Music industry

TikTok is changing the music industry?

This app has proven it’s no gimmick, and the music industry is sitting up and paying attention

tick tockthe popular video-sharing platform – owned by Chinese company ByteDance – has the potential to revolutionize the way the music industry works.

It can be seen that most of the songs in Spotify’s Top 50 and Billboard 100 charts are often influenced by TikTok’s popularity. Therefore, even decades-old, non-mainstream songs could emerge naturally on the app.

According to a November 2021 survey conducted for TikTok by music analytics firm MRC Data, “67% of app users are more likely to search for songs on music streaming platforms after encountering them on TikTok.”

It’s no secret that some labels use TikTok to promote both their latest releases and their entire catalog, as the app has been shown to prove to be an essential promotional tool for musicians. and record companies.

Marketers engage with influencers on the app to help a song gain popularity, resulting in an avalanche of user-generated content from their followers.

Some musicians even schedule exclusive TikTok listening sessions to draw attention to their new tracks.

The beginning of the new era of hits

In early 2019, American rapper and singer Montero Lamar Hill, commonly known by his stage name Lil Nas X, hit the lottery when his song Old Town Road was named the most successful song of all time, and became the first song to go 15 times platinum.

This success is largely due to the song’s early adoption as a TikTok “meme” by millions of users. Old Town Road has become the origin story for an extraordinary string of viral music hits on TikTok.

Artists have exploded due to millions of TikTok users using their songs in their videos.

power of virality

CKay’s Love, Nwantiti was released in 2019, but it only became a hit in 2021. Since then, it has been featured in over seven million TikTok videos. This makes it the most popular and successful pop song ever released from Africa.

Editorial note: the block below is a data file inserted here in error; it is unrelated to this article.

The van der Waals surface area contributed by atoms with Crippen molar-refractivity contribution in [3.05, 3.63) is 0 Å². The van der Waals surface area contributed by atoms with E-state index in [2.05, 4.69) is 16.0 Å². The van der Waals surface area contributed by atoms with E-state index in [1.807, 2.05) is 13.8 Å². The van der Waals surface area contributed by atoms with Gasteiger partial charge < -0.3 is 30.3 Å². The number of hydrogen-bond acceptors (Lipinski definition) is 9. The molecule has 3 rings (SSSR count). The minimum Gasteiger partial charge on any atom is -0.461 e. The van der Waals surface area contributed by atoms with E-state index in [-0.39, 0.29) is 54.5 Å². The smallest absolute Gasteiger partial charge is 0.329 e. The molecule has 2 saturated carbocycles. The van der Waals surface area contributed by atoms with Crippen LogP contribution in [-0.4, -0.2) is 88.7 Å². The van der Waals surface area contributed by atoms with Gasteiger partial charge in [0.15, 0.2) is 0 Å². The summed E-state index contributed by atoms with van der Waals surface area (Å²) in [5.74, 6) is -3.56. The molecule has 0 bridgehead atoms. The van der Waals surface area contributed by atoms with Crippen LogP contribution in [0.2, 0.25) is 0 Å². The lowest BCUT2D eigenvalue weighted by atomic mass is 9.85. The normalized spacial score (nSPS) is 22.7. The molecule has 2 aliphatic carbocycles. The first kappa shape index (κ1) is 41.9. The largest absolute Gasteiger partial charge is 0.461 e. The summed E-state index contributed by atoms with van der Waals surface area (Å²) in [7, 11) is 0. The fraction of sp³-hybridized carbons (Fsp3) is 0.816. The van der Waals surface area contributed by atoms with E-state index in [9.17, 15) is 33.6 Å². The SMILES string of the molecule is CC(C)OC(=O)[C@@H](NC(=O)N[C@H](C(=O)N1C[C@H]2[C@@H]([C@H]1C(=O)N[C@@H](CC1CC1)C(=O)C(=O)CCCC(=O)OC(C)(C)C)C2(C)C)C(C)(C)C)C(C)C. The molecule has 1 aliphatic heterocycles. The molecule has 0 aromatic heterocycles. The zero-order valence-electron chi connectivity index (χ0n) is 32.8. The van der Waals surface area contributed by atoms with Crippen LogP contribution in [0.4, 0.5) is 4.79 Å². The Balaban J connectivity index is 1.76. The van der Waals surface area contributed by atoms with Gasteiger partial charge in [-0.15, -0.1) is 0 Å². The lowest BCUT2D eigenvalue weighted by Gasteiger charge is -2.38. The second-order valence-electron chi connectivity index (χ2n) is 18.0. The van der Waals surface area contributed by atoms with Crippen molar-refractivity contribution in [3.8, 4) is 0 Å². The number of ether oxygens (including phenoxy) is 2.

With an entirely new audience, classic songs are making remarkable comebacks. TikTok user Nathan Apodaca has gone viral after posting a video of himself sliding down a highway on a longboard while drinking cranberry juice, lip-syncing to Fleetwood Mac’s 1977 song Dreams.

After the event, Dreams re-entered the Billboard Hot 100 after being used by millions of TikTok users for over four decades.

How can such things happen?

Videos made on TikTok are very short, even though the maximum length of a video is 60 seconds, so music plays a crucial role.

Many videos show people dancing or lip-syncing, but there are also videos of people giving speeches, reviewing businesses, or even giving advice.

When these users create videos, they usually select a song, cut it, and only use the most memorable parts of a song, like a chorus or when the beat drops.

The second aspect that fuels virality can be so-called challenges, in which millions of users build visual narratives or dance moves on a single music video and encourage other users to follow trends.

TikTok videos do not directly contribute to chart success, but a song’s success on the app can affect its popularity on other music streaming services, such as Spotify, Joox, and Apple Music, and on Billboard charts. .

The future of the music industry

The success of TikTok marks a substantial shift from the industry’s view of recorded music as something to be listened to passively. Music on TikTok is a medium for creativity and artistic expression.

TikTok helps listeners discover new styles of music through short videos. Its self-learning algorithm is also the main reason why it quickly exposes viewers to lots of new music. With just one tap, users can see more videos in the same genre of music.

Importantly, what we’re seeing now is most likely just the beginning in terms of new kinds of ways to express ourselves creatively and new ways to promote music.

In the meantime, it’s unclear whether this will restrict originality or whether artists will feel pressured to produce “TikTokable” content for TikTok’s virality.